The Wedding: A Work of Art

A wedding is a momentous occasion where couples celebrate their love in a grand fashion, at the venue and in the clothes of their choosing, surrounded by friends and family with music, flowers, gifts, style and other niceties. The celebration requires extensive planning, not to mention forethought and creativity. A wedding acts as a personal expression of the couple, so why not curate your wedding into what it could be, a work of art?

As modern weddings are increasingly incorporating the arts through dress, flowers, setting and photography, art galleries and museums are becoming popular venues that frame beautiful works alongside your marriage festivities.

Charlotte Jarrett, a D.C.-based wedding planner, says couples should pick personalized venues for their marriage ceremony. “The Newseum at 555 Pennsylvania Ave. NW, is great venue for a journalist or lover of modern architecture. For the history buff, consider the elegant City Tavern Club at 3206 M St. NW, in Georgetown, a favorite hot spot of our Founding Fathers.”

Local wedding consultant Andre Wells weighed in with some venue recommendations of his own.

“Andrew Mellon is one of my favorites,” he said. “It is so representative of Washington in many ways with the columns and steps, it’s very grand, its stature has a lovely outdoor terrace, and great views of the monument.”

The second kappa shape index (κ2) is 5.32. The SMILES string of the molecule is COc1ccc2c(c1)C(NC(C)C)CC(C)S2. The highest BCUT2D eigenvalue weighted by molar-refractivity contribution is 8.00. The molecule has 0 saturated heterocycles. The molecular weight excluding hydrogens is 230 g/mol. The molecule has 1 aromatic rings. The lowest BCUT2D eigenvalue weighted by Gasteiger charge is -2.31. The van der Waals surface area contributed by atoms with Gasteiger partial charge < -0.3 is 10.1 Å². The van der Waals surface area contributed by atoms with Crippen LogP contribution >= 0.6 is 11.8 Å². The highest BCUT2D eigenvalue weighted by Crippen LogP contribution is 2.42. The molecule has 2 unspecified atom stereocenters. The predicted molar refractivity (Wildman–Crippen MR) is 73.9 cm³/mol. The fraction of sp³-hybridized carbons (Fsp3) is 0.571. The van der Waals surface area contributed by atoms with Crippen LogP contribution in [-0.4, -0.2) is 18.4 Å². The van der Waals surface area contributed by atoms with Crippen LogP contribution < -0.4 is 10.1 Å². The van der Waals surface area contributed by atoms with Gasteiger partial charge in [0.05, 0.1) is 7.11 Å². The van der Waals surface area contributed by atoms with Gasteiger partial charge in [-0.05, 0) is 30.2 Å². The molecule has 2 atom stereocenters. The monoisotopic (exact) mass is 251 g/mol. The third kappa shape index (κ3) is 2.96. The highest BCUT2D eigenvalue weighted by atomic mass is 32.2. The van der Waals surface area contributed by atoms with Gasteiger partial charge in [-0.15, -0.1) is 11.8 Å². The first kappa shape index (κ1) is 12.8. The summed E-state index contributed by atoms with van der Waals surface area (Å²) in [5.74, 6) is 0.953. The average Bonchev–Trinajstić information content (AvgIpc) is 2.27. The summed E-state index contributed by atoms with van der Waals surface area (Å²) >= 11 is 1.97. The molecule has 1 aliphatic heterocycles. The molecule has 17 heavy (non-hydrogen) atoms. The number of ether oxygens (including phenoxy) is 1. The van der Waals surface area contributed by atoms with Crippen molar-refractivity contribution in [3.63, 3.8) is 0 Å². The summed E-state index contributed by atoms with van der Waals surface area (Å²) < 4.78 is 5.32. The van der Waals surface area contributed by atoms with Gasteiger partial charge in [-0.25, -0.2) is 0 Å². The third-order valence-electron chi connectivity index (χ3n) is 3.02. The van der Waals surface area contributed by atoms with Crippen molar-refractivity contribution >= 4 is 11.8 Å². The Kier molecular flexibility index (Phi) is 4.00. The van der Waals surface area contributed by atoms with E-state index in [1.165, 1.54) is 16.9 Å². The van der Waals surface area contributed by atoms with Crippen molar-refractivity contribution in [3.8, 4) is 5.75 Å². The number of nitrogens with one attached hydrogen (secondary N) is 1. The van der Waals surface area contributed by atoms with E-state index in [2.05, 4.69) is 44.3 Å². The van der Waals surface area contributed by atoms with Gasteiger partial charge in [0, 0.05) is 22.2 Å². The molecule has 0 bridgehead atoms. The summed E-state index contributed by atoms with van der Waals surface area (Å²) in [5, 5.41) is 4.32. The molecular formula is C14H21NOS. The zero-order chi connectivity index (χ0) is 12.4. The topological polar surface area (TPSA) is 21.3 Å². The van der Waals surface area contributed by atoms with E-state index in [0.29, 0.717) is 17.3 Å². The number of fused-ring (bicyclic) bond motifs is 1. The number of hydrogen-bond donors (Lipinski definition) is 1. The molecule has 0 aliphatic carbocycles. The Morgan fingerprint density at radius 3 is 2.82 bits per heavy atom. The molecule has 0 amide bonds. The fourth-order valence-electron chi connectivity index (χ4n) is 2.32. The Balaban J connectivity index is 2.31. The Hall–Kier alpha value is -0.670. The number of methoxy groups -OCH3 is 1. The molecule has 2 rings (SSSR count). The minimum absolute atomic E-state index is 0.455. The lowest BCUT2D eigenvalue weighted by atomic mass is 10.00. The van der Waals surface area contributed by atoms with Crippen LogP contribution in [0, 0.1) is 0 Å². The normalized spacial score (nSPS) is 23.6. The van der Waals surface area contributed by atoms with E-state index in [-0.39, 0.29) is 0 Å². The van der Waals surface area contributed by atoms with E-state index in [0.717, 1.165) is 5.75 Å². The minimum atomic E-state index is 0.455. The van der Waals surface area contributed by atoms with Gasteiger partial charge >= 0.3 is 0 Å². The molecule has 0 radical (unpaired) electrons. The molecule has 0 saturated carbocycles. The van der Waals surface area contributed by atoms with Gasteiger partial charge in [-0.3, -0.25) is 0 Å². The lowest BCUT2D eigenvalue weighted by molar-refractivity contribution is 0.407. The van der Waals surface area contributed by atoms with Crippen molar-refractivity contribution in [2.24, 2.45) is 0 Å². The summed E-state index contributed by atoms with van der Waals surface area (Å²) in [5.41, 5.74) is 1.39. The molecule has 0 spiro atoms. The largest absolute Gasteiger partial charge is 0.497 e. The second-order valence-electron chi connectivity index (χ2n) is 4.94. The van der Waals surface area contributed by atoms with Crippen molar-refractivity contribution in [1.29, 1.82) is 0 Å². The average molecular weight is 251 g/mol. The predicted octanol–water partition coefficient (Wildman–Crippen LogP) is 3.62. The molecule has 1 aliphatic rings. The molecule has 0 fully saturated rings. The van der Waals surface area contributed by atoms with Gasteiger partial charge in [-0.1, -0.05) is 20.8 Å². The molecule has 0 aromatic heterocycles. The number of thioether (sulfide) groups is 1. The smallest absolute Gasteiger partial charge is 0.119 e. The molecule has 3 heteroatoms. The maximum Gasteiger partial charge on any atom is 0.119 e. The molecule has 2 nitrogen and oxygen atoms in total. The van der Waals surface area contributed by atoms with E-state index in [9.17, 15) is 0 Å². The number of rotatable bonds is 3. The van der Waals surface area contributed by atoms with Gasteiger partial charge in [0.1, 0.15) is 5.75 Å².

“For a little less traditional and more rustic or artsy, Long View Gallery is a great industrial space to work with outdoor options and works well for weddings,” Wells added.

The Long View Gallery at 1234 Ninth St. NW, boasts 15-foot ceilings and an abundance of natural light. A 2,500 square foot gated outdoor patio is also available for events. The view opens to the historic Blagden Alley.

Other inventive venues include the Belle Vue Room at the Dumbarton House at 2715 Q St. NW, with 13-foot white coffered ceilings and tented outdoor space, or the Meridian House with an welcoming limestone façade with two large oak doors and a stone wall that provides intimacy.

The Heurich House Museum at 1307 New Hampshire Ave. NW, is another, intimate local venue, with a conservatory and gardens that are perfect for receptions. In addition, guests can explore all three floors of the museum with a docent as guides come with event rentals.

Tudor Place at 1644 31st St. NW, would make for an elegant wedding setting with the potential for couples to get married in a living “garden room” or in the manor’s historic interior. But the Newseum, with its massive glass windows and sweeping views of D.C.’s towering architectural monuments (pictured in this feature) would be better for a more modern-themed wedding.

On general trends of the day, Jarrett says, “Weddings took on a very DIY and shabby chic approach after the recession. We are finally seeing a return to formal, glamorous weddings, sparkle, bling, glamour and black tie are back in vogue.” Nothing brings glamour to a wedding like an original, elegant and personalized setting that reflects a couple’s tastes and creativity.

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